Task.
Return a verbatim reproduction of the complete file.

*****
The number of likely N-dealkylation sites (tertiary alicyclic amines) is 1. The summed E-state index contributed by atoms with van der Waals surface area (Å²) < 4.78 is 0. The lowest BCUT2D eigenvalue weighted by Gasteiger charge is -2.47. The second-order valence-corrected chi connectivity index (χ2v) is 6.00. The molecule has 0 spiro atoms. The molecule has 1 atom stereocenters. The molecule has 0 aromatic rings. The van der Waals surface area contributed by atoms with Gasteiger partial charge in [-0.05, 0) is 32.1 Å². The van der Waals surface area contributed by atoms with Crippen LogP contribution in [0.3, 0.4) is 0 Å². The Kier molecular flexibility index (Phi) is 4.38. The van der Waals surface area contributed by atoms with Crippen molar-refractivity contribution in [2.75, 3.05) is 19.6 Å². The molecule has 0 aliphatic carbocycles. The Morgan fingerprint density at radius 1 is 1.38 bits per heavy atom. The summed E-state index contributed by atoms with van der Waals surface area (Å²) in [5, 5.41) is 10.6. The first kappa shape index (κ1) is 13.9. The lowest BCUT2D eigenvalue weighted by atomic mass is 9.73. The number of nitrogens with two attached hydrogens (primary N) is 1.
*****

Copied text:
The number of likely N-dealkylation sites (tertiary alicyclic amines) is 1. The summed E-state index contributed by atoms with van der Waals surface area (Å²) < 4.78 is 0. The lowest BCUT2D eigenvalue weighted by Gasteiger charge is -2.47. The second-order valence-corrected chi connectivity index (χ2v) is 6.00. The molecule has 0 spiro atoms. The molecule has 1 atom stereocenters. The molecule has 0 aromatic rings. The van der Waals surface area contributed by atoms with Gasteiger partial charge in [-0.05, 0) is 32.1 Å². The van der Waals surface area contributed by atoms with Crippen LogP contribution in [0.3, 0.4) is 0 Å². The Kier molecular flexibility index (Phi) is 4.38. The van der Waals surface area contributed by atoms with Crippen molar-refractivity contribution in [2.75, 3.05) is 19.6 Å². The molecule has 0 aliphatic carbocycles. The Morgan fingerprint density at radius 1 is 1.38 bits per heavy atom. The summed E-state index contributed by atoms with van der Waals surface area (Å²) in [5, 5.41) is 10.6. The first kappa shape index (κ1) is 13.9. The lowest BCUT2D eigenvalue weighted by atomic mass is 9.73. The number of nitrogens with two attached hydrogens (primary N) is 1.